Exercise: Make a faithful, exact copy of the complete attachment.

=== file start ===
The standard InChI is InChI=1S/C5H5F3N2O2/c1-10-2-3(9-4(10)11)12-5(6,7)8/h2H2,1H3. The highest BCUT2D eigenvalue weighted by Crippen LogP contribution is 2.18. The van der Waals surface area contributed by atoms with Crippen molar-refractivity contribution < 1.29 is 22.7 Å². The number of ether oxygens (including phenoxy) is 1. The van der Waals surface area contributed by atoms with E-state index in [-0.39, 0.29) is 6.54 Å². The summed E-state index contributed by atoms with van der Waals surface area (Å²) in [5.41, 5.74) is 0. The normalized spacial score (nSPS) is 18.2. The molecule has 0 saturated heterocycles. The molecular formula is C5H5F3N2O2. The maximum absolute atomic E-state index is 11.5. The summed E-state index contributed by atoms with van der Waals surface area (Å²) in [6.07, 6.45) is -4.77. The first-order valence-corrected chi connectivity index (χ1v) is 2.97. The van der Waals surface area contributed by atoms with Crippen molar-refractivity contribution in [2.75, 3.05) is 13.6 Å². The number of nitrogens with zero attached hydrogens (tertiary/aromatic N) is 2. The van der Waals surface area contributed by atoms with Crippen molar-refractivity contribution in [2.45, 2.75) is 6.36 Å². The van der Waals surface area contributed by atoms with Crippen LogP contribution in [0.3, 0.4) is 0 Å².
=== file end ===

The standard InChI is InChI=1S/C5H5F3N2O2/c1-10-2-3(9-4(10)11)12-5(6,7)8/h2H2,1H3. The highest BCUT2D eigenvalue weighted by Crippen LogP contribution is 2.18. The van der Waals surface area contributed by atoms with Crippen molar-refractivity contribution < 1.29 is 22.7 Å². The number of ether oxygens (including phenoxy) is 1. The van der Waals surface area contributed by atoms with E-state index in [-0.39, 0.29) is 6.54 Å². The summed E-state index contributed by atoms with van der Waals surface area (Å²) in [5.41, 5.74) is 0. The normalized spacial score (nSPS) is 18.2. The molecule has 0 saturated heterocycles. The molecular formula is C5H5F3N2O2. The maximum absolute atomic E-state index is 11.5. The summed E-state index contributed by atoms with van der Waals surface area (Å²) in [6.07, 6.45) is -4.77. The first-order valence-corrected chi connectivity index (χ1v) is 2.97. The van der Waals surface area contributed by atoms with Crippen molar-refractivity contribution in [2.75, 3.05) is 13.6 Å². The number of nitrogens with zero attached hydrogens (tertiary/aromatic N) is 2. The van der Waals surface area contributed by atoms with Crippen molar-refractivity contribution in [2.45, 2.75) is 6.36 Å². The van der Waals surface area contributed by atoms with Crippen LogP contribution in [0.3, 0.4) is 0 Å².